Over 100 leaders meet for UN climate summit

By Casey Frye, CCNN Writer

UN climate Leo
Actor Leonardo DiCaprio, a proven environmental activist, joined the UN Climate Summit.

Greenhouse gases released by factories, cars, and other sources of manmade pollution are triggering unnatural climate change, by trapping the Sun’s rays in a phenomenon known as global warming. This week, leaders from 100 countries have come together in New York for a United Nations (UN) Climate Summit , to turn back the rising ocean tides and develop alternative energy strategies.

China, India, and Russia were absent, despite their countries coming in first, third, and fourth place respectively for pollution emissions in the form of carbon dioxide. Because of their frequent refusal to consider meaningful changes, and the large amounts of toxins created by traditional energy companies in the coal and gas industries, massive pro-environment protests have spread across the globe. In New York alone, over 300,000 people rallied for change!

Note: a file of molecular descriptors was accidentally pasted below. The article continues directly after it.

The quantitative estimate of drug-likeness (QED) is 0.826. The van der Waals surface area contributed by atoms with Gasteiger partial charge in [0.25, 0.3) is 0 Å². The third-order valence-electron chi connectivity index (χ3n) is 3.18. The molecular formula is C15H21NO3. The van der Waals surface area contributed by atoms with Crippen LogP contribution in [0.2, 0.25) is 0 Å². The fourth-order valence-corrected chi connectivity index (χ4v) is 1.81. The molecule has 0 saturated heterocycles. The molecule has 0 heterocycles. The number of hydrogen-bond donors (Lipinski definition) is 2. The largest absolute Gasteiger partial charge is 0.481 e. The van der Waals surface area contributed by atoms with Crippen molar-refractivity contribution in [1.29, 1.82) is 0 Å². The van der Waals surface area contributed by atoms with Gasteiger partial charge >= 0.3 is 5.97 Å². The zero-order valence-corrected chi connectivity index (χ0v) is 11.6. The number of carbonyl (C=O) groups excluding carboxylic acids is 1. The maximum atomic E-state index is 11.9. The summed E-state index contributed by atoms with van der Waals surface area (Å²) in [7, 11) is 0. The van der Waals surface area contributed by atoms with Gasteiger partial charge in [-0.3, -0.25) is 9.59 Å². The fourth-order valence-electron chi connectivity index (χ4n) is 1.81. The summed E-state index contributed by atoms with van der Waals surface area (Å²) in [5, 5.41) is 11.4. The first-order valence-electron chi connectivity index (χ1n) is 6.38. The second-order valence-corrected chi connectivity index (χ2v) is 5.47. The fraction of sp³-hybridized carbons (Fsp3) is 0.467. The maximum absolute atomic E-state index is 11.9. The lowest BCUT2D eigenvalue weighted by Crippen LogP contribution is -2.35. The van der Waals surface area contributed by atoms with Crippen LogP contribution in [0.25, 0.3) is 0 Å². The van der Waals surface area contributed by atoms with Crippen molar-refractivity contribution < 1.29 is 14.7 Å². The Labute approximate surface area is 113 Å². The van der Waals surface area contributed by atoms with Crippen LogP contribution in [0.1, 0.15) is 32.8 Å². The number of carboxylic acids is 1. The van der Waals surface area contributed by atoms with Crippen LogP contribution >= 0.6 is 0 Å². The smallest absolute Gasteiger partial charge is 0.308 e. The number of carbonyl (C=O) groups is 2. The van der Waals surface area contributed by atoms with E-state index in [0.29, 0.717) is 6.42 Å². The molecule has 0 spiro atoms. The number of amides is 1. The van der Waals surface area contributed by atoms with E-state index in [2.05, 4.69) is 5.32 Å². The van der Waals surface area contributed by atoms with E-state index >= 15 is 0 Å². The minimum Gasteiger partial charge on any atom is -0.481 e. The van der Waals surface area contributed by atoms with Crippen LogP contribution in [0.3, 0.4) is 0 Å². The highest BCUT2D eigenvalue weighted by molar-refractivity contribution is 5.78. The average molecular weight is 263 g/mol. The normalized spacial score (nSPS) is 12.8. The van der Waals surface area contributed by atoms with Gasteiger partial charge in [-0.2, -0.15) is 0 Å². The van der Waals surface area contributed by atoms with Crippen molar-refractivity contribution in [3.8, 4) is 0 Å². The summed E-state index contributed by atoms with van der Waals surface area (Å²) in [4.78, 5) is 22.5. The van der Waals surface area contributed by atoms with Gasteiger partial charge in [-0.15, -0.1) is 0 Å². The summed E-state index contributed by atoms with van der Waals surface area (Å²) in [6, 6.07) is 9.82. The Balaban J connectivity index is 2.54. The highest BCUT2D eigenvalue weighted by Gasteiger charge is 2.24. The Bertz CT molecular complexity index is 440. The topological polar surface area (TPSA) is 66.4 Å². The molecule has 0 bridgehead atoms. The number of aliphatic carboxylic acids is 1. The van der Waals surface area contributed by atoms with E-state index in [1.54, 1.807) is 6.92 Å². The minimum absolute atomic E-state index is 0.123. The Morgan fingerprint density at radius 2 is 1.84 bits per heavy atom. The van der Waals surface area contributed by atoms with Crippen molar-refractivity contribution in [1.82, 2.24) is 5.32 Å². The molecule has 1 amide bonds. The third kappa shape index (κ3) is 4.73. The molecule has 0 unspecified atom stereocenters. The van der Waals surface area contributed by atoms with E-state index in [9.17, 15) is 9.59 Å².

Recently, scientific reports showed that last year’s carbon emissions of 706 million tons broke the previous year’s records. It’s no wonder, then, that wacky weather is hitting countries with floods, heat waves, polar vortexes, and droughts, as the environment struggles to maintain balance. That’s why celebrities and politicians are turning out in huge numbers at the UN Climate Summit, as many of them believe there’s no bigger issue in the world right now than climate change.

Leonardo DiCaprio, who was recently honored with a Global Citizen Award for his tireless environmental work, addressed the world leaders. He’s been crucial in saving animals and their natural habitats, particularly tigers and ocean creatures, and his words rang powerfully at the summit. “Honored delegates, leaders of the world, I pretend for a living but you do not,” he said. “The people made their voices heard on Sunday around the world and the momentum will not stop, but now it’s your turn. The time to answer humankind’s greatest challenge is now.”

Images courtesy of the United Nations.